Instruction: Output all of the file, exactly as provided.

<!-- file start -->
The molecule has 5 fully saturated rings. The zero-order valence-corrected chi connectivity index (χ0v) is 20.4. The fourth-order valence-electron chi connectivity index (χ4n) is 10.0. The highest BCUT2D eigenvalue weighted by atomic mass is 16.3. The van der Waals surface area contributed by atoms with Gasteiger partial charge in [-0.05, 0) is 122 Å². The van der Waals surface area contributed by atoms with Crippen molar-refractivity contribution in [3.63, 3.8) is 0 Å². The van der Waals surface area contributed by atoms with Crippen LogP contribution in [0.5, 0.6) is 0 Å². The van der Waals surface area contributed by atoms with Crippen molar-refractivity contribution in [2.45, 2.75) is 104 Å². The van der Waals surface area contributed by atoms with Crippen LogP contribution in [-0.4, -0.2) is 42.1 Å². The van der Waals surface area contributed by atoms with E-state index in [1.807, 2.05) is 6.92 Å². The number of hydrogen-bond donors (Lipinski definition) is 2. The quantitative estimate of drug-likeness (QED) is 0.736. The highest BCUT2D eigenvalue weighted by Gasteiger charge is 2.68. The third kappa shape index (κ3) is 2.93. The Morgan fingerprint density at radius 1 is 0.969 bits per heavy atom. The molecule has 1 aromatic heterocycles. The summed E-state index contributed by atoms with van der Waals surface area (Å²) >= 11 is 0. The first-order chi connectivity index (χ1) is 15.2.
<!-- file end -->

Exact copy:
The molecule has 5 fully saturated rings. The zero-order valence-corrected chi connectivity index (χ0v) is 20.4. The fourth-order valence-electron chi connectivity index (χ4n) is 10.0. The highest BCUT2D eigenvalue weighted by atomic mass is 16.3. The van der Waals surface area contributed by atoms with Gasteiger partial charge in [-0.05, 0) is 122 Å². The van der Waals surface area contributed by atoms with Crippen molar-refractivity contribution in [3.63, 3.8) is 0 Å². The van der Waals surface area contributed by atoms with Crippen LogP contribution in [0.5, 0.6) is 0 Å². The van der Waals surface area contributed by atoms with Crippen molar-refractivity contribution in [2.45, 2.75) is 104 Å². The van der Waals surface area contributed by atoms with Crippen LogP contribution in [-0.4, -0.2) is 42.1 Å². The van der Waals surface area contributed by atoms with E-state index in [1.807, 2.05) is 6.92 Å². The number of hydrogen-bond donors (Lipinski definition) is 2. The quantitative estimate of drug-likeness (QED) is 0.736. The highest BCUT2D eigenvalue weighted by Gasteiger charge is 2.68. The third kappa shape index (κ3) is 2.93. The Morgan fingerprint density at radius 1 is 0.969 bits per heavy atom. The molecule has 1 aromatic heterocycles. The summed E-state index contributed by atoms with van der Waals surface area (Å²) >= 11 is 0. The first-order chi connectivity index (χ1) is 15.2.